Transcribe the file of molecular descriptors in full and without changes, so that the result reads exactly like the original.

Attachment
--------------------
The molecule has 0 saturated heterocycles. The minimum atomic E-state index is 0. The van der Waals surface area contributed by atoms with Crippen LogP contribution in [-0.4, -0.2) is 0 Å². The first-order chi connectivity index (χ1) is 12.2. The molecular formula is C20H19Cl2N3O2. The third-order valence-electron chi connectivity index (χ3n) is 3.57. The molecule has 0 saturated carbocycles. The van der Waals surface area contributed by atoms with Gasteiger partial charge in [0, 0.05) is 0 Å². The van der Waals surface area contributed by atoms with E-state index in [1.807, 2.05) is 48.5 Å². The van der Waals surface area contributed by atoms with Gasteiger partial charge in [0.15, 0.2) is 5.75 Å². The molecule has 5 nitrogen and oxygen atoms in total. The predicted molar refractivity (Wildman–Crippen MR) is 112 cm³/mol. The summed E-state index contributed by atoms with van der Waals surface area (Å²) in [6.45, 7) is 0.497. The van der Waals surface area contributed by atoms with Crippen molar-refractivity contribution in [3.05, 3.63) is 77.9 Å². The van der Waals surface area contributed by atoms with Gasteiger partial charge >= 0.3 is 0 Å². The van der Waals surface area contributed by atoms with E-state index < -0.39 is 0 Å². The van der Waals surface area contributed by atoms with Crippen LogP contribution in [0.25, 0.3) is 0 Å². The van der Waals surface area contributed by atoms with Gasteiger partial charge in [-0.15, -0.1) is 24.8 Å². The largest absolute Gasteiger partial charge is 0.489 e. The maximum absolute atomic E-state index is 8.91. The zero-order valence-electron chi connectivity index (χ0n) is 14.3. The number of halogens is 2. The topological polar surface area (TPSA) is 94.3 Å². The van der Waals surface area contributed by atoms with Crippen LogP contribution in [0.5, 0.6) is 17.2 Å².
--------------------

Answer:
The molecule has 0 saturated heterocycles. The minimum atomic E-state index is 0. The van der Waals surface area contributed by atoms with Crippen LogP contribution in [-0.4, -0.2) is 0 Å². The first-order chi connectivity index (χ1) is 12.2. The molecular formula is C20H19Cl2N3O2. The third-order valence-electron chi connectivity index (χ3n) is 3.57. The molecule has 0 saturated carbocycles. The van der Waals surface area contributed by atoms with Gasteiger partial charge in [0, 0.05) is 0 Å². The van der Waals surface area contributed by atoms with E-state index in [1.807, 2.05) is 48.5 Å². The van der Waals surface area contributed by atoms with Gasteiger partial charge in [0.15, 0.2) is 5.75 Å². The molecule has 5 nitrogen and oxygen atoms in total. The predicted molar refractivity (Wildman–Crippen MR) is 112 cm³/mol. The summed E-state index contributed by atoms with van der Waals surface area (Å²) in [6.45, 7) is 0.497. The van der Waals surface area contributed by atoms with Crippen molar-refractivity contribution in [3.05, 3.63) is 77.9 Å². The van der Waals surface area contributed by atoms with Gasteiger partial charge >= 0.3 is 0 Å². The van der Waals surface area contributed by atoms with E-state index < -0.39 is 0 Å². The van der Waals surface area contributed by atoms with Crippen LogP contribution in [0.25, 0.3) is 0 Å². The van der Waals surface area contributed by atoms with Gasteiger partial charge in [-0.15, -0.1) is 24.8 Å². The largest absolute Gasteiger partial charge is 0.489 e. The maximum absolute atomic E-state index is 8.91. The zero-order valence-electron chi connectivity index (χ0n) is 14.3. The number of halogens is 2. The topological polar surface area (TPSA) is 94.3 Å². The van der Waals surface area contributed by atoms with Crippen LogP contribution in [0.5, 0.6) is 17.2 Å².